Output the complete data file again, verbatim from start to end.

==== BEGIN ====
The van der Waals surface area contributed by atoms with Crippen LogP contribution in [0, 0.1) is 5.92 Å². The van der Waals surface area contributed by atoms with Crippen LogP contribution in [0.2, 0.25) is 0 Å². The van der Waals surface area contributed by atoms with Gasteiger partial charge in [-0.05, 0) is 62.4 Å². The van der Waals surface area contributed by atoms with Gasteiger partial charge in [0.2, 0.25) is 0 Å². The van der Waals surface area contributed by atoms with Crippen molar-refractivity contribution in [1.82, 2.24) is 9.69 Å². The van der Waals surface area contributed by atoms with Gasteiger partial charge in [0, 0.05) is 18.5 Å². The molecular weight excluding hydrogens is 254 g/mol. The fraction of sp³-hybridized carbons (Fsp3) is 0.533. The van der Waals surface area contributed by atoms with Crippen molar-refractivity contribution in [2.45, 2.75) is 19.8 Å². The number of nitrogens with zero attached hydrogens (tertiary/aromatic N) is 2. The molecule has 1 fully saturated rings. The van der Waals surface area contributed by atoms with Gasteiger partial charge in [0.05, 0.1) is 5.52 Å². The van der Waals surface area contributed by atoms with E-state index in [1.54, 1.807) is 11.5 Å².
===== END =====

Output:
The van der Waals surface area contributed by atoms with Crippen LogP contribution in [0, 0.1) is 5.92 Å². The van der Waals surface area contributed by atoms with Crippen LogP contribution in [0.2, 0.25) is 0 Å². The van der Waals surface area contributed by atoms with Gasteiger partial charge in [-0.05, 0) is 62.4 Å². The van der Waals surface area contributed by atoms with Gasteiger partial charge in [0.2, 0.25) is 0 Å². The van der Waals surface area contributed by atoms with Crippen molar-refractivity contribution in [1.82, 2.24) is 9.69 Å². The van der Waals surface area contributed by atoms with Gasteiger partial charge in [0, 0.05) is 18.5 Å². The molecular weight excluding hydrogens is 254 g/mol. The fraction of sp³-hybridized carbons (Fsp3) is 0.533. The van der Waals surface area contributed by atoms with Crippen molar-refractivity contribution in [2.45, 2.75) is 19.8 Å². The number of nitrogens with zero attached hydrogens (tertiary/aromatic N) is 2. The molecule has 1 fully saturated rings. The van der Waals surface area contributed by atoms with Gasteiger partial charge in [0.05, 0.1) is 5.52 Å². The van der Waals surface area contributed by atoms with E-state index in [1.54, 1.807) is 11.5 Å².